Cecile McLorin Salvant

How the hell could I have missed Cecile McLorin Salvant? It's not as if she's been toiling in obscurity. She won the Thelonious Monk award in 2010, the Downbeat Critics' Prize for best jazz album (WomanChild) in 2014, and a Grammy for best jazz vocal album ( For One to Love) just this year. She's been singing with her trio at the Village Vanguard this past week, and every set has been sold out or nearly so. Again, how did I—someone who's supposed to follow this sort of thing—miss the boat?

For some reason, her publicist passed by my name in sending out review copies of her albums, though that's no excuse: I do pay cash money for new records now and then. I might not have gone to the trouble this time because I tend to be dismissive, or skeptical, of jazz singers. My reasoning: you don't have to sound like Charlie Parker or John Coltrane to be a great saxophone player; but if you want to sing standards, there's only so much you can do without inviting comparison with the great ones—Sarah Vaughan, Ella Fitzgerald, Billie Holiday, June Christy, Betty Carter, Shirley Horn—and few measure up.

Well, I went to see Cecile McLorin Salvant Thursday night at the Village Vanguard, and let me tell you, she more than measures up. She stands with the best of them. She does it all: her blues are bluesy, her swing swings, she spans every octave (from silky highs to growly lows to everything, every shade in between), with the full range of emotion—joy, rage, wit, whimsy, frothy romance, heavy passion—and she does it naturally, without a trace of show-off. She does it with Gershwin, Berlin, Bessie Smith, and—in the set's jaw-drop closer—Kurt Weill & Langston Hughes' "Somehow I Could Never Believe," from their little-known opera, Street Scene, on which she displayed a vast and subtle range of character and mood, suggesting she could hit it big on Broadway (or at City Opera), if she chose. She's a master storyteller as well as a master singer.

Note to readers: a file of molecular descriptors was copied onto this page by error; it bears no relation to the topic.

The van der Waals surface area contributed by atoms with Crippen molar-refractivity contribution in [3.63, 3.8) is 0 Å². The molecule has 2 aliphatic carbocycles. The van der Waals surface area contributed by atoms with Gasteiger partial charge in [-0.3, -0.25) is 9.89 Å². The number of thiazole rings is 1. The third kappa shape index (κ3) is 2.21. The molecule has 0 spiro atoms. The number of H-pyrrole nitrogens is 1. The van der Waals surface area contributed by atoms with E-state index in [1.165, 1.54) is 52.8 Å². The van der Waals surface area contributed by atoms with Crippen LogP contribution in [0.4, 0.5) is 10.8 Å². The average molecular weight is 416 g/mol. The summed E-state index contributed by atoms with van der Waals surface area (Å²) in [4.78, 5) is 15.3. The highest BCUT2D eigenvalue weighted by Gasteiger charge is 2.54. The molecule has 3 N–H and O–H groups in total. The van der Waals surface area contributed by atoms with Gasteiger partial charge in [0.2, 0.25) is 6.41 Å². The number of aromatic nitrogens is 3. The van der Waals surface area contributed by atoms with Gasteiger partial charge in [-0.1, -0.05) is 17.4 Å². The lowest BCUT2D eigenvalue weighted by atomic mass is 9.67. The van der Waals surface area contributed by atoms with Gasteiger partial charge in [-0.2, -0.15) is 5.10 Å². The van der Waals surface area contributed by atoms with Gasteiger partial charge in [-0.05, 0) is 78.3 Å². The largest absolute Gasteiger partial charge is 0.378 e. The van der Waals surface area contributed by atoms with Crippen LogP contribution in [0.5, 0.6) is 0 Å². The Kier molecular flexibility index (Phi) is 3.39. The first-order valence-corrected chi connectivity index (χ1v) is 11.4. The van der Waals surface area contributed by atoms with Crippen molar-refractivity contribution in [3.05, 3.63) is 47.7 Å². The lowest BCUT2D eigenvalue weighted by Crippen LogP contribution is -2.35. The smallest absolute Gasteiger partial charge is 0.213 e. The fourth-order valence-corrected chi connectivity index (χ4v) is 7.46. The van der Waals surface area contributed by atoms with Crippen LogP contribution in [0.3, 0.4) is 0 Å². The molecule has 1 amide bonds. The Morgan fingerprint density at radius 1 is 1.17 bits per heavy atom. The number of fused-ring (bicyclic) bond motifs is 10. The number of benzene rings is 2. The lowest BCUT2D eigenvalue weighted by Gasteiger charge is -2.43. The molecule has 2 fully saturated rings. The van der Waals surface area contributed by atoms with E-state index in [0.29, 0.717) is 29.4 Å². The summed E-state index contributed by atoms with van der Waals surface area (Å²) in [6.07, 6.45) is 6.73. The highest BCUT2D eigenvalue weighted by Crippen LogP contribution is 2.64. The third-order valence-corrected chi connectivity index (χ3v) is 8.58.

Oh, and she's 28 years old.

She was born in Miami, her father a Haitian doctor, her mother the founder of a French immersion school. She took lessons in classical piano from age five, sang in a local choir at eight. At 18, she moved to Aix-en-Provence to study classical and baroque voice at the Darius Milhaud Conservatory (she also made time to study law), then took lessons in improvisation and the songbook repertory. Only at this point, in 2009, at the age of 20, did she try her hand at jazz singing; she drew rave reviews for a gig at Ronnie Scott's in London and kept going.

Her band is also top-notch. Pianist Aaron Diehl has a supple touch and inventive chops comparable to the great accompanists to jazz singers—say, Tommy Flanagan to Ella or Mal Waldron to Billie. Paul Sikivie plucks a warm insistence on bass. Lawrence Leathers spreads sticks and brushes on the drums with supreme tastiness.

If you can nab one of the small number of seats for sale this weekend (she and her trio play through Sunday, September 11), rush to do so. If not, catch her the next time she's in your city. Meanwhile, I'm going to check out her albums. I'll let you know.

michael green's picture

Hi Fred

So glad you've been turned on to Cecile! I just shake my head and smile when I hear folks say there's no good new music out there today. Fact is there's more than we will ever get to.

And Live, that's an extra bonus!

Michael Green

woodford's picture

someone else I'd recommend checking out- her CD got a great review in downbeat:


also classically trained, there's some truly inventive repertoire choices, including Modern English's I'll Melt With You.

and the CD is beautifully recorded. stellar pianist as well.


Jason Victor Serinus's picture

From One to Love and WomanChild are available in both DSD128 and 24/96 from Downloads Now.